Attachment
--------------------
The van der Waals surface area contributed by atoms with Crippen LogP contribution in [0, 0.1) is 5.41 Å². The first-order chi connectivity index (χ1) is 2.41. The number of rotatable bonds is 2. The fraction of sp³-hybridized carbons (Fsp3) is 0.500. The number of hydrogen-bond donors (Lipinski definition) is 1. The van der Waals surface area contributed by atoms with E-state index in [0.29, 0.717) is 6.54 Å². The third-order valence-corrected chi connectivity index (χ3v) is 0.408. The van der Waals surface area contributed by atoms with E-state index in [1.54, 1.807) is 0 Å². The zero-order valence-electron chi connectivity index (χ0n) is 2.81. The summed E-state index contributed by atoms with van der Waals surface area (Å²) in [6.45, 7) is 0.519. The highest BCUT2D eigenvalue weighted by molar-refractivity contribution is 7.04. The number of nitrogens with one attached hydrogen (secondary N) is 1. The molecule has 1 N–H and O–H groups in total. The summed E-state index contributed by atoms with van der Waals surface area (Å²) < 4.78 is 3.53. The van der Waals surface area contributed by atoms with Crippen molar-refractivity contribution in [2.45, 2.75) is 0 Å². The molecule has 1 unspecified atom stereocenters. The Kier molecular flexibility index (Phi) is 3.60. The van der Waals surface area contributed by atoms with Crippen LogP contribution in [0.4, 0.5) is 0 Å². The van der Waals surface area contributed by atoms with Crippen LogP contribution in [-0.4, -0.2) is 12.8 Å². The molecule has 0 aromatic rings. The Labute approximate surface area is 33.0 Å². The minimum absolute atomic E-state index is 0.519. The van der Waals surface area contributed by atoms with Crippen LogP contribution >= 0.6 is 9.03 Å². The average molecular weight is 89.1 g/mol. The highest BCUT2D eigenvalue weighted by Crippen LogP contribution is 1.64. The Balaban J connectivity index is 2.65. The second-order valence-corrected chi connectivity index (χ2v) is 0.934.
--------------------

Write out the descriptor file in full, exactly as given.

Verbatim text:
The van der Waals surface area contributed by atoms with Crippen LogP contribution in [0, 0.1) is 5.41 Å². The first-order chi connectivity index (χ1) is 2.41. The number of rotatable bonds is 2. The fraction of sp³-hybridized carbons (Fsp3) is 0.500. The number of hydrogen-bond donors (Lipinski definition) is 1. The van der Waals surface area contributed by atoms with E-state index in [0.29, 0.717) is 6.54 Å². The third-order valence-corrected chi connectivity index (χ3v) is 0.408. The van der Waals surface area contributed by atoms with E-state index in [1.54, 1.807) is 0 Å². The zero-order valence-electron chi connectivity index (χ0n) is 2.81. The summed E-state index contributed by atoms with van der Waals surface area (Å²) in [6.45, 7) is 0.519. The highest BCUT2D eigenvalue weighted by molar-refractivity contribution is 7.04. The number of nitrogens with one attached hydrogen (secondary N) is 1. The molecule has 1 N–H and O–H groups in total. The summed E-state index contributed by atoms with van der Waals surface area (Å²) < 4.78 is 3.53. The van der Waals surface area contributed by atoms with Crippen molar-refractivity contribution in [2.45, 2.75) is 0 Å². The molecule has 1 unspecified atom stereocenters. The Kier molecular flexibility index (Phi) is 3.60. The van der Waals surface area contributed by atoms with Crippen LogP contribution in [0.4, 0.5) is 0 Å². The van der Waals surface area contributed by atoms with Crippen LogP contribution in [-0.4, -0.2) is 12.8 Å². The molecule has 0 aromatic rings. The Labute approximate surface area is 33.0 Å². The minimum absolute atomic E-state index is 0.519. The van der Waals surface area contributed by atoms with Crippen LogP contribution >= 0.6 is 9.03 Å². The average molecular weight is 89.1 g/mol. The highest BCUT2D eigenvalue weighted by Crippen LogP contribution is 1.64. The Balaban J connectivity index is 2.65. The second-order valence-corrected chi connectivity index (χ2v) is 0.934.